India develops thorium-based weapons

Nuclear Energy: Thorium Reactors: Safe Energy Sources of the Future?

When it comes to nuclear energy, opinions differ widely. What appears to some to be the solution to energy problems is to others as the devil's stuff. It is therefore worthwhile to look at the facts soberly first. Even if Germany is pushing ahead with the nuclear phase-out, many countries, including in Europe, are still using nuclear energy and are investing in new types of reactors, among other things. A new variant that has been particularly hotly debated recently are the so-called thorium reactors, which use the chemical element thorium rather than uranium as fuel.

In this video on the YouTube channel "Terra X Lesch & Co" produced by ZDF, the astrophysicist and well-known moderator Harald Lesch addresses numerous aspects of thorium reactors with a skeptical undertone. In view of the necessary brevity and the complex topic, this is not easy to cope with, even for an experienced physicist like Lesch.

You can see that from the fact that the editorial team decided to publish the video again with minor corrections after receiving queries from viewers. In doing so, she responded to the comments in a pleasingly consistent and technically clean manner. But of course, many questions still remain open, the aspects range from basic nuclear physics to geopolitics.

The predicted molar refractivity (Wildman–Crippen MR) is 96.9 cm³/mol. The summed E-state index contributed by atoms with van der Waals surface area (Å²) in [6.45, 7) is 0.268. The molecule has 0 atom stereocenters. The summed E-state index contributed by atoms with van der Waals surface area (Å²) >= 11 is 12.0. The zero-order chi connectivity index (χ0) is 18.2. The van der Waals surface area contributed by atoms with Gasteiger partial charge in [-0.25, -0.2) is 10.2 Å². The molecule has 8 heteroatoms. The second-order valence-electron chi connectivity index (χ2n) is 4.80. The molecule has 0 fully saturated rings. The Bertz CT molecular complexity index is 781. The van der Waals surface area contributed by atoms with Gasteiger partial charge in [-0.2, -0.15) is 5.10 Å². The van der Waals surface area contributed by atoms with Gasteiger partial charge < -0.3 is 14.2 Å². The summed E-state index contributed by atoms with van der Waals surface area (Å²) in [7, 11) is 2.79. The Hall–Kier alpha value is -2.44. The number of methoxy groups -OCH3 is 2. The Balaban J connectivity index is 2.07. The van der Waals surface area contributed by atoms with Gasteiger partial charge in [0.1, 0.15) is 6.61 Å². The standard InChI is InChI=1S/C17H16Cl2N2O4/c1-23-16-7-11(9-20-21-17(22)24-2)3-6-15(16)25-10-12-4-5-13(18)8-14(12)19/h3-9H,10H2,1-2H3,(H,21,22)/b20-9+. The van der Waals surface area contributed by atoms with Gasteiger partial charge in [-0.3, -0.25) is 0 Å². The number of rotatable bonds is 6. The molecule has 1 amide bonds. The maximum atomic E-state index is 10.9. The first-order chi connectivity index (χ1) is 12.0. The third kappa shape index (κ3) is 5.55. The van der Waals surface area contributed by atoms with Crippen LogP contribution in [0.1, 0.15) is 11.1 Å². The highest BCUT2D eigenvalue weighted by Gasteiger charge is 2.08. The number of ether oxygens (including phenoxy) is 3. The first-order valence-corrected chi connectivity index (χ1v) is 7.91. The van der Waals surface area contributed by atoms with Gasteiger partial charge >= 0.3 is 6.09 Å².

Thorium is found in the earth's crust more often than uranium, which makes it interesting for the nuclear economy. However, it cannot be used directly for nuclear fission. Rather, it first has to be converted into the isotope uranium-233 in a nuclear reactor by absorbing a neutron - and through further intermediate stages. This isotope, which does not occur in nature and consists of 141 neutrons and 92 protons, can be split easily and provides a similar amount of energy as the naturally occurring uranium-235, with which nuclear reactors are usually operated. Another advantage of uranium-233, which is somewhat lighter, is that less long-lived, highly radioactive waste material is produced and therefore less material has to be disposed of. No wonder, then, that some countries are interested in thorium technology and are investing in its research and development.

However, the video does not address an important point that nuclear energy experts are discussing intensively: Thorium reactors could also make novel atom bombs possible. With certain techniques it is possible to extract the explosive uranium-233 isotope from the reactor before it is split. The notorious, highly radiotoxic plutonium-239 is mostly used for today's atomic bombs. Uranium-235 was also of historical importance, for example the Hiroshima bomb was based on it. In the early years of the Cold War, however, researchers found that uranium-233 would also be an excellent bomb substance. Certain amounts of this substance were even produced on a trial basis, but then mainly used as fuel for reactors.

According to more recent research results and contrary to previous assumptions, thorium reactors should even be very suitable for the production of weapons material. Some experts have therefore already warned against their development.